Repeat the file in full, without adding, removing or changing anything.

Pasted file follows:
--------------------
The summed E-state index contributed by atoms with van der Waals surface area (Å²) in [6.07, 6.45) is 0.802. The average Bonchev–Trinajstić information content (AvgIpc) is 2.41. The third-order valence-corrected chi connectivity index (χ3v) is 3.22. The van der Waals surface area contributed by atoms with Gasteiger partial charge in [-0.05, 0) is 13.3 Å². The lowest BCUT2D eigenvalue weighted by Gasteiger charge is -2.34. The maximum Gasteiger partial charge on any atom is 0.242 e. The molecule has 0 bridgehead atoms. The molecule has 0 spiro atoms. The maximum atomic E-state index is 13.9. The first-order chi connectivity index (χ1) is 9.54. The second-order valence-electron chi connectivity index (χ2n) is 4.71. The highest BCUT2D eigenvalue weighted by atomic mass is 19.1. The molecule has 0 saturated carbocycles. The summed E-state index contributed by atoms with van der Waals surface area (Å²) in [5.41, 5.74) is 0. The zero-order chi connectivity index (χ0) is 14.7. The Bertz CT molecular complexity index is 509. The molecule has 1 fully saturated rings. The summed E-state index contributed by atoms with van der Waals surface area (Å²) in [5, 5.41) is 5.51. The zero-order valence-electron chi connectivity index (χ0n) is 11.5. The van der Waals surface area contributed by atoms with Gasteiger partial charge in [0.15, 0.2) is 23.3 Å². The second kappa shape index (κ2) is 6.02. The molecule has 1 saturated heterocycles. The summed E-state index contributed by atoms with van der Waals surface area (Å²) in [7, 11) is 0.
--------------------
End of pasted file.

The summed E-state index contributed by atoms with van der Waals surface area (Å²) in [6.07, 6.45) is 0.802. The average Bonchev–Trinajstić information content (AvgIpc) is 2.41. The third-order valence-corrected chi connectivity index (χ3v) is 3.22. The van der Waals surface area contributed by atoms with Gasteiger partial charge in [-0.05, 0) is 13.3 Å². The lowest BCUT2D eigenvalue weighted by Gasteiger charge is -2.34. The maximum Gasteiger partial charge on any atom is 0.242 e. The molecule has 0 bridgehead atoms. The molecule has 0 spiro atoms. The maximum atomic E-state index is 13.9. The first-order chi connectivity index (χ1) is 9.54. The second-order valence-electron chi connectivity index (χ2n) is 4.71. The highest BCUT2D eigenvalue weighted by atomic mass is 19.1. The molecule has 0 saturated carbocycles. The summed E-state index contributed by atoms with van der Waals surface area (Å²) in [5.41, 5.74) is 0. The zero-order chi connectivity index (χ0) is 14.7. The Bertz CT molecular complexity index is 509. The molecule has 1 fully saturated rings. The summed E-state index contributed by atoms with van der Waals surface area (Å²) in [5, 5.41) is 5.51. The zero-order valence-electron chi connectivity index (χ0n) is 11.5. The van der Waals surface area contributed by atoms with Gasteiger partial charge in [0.15, 0.2) is 23.3 Å². The second kappa shape index (κ2) is 6.02. The molecule has 1 saturated heterocycles. The summed E-state index contributed by atoms with van der Waals surface area (Å²) in [7, 11) is 0.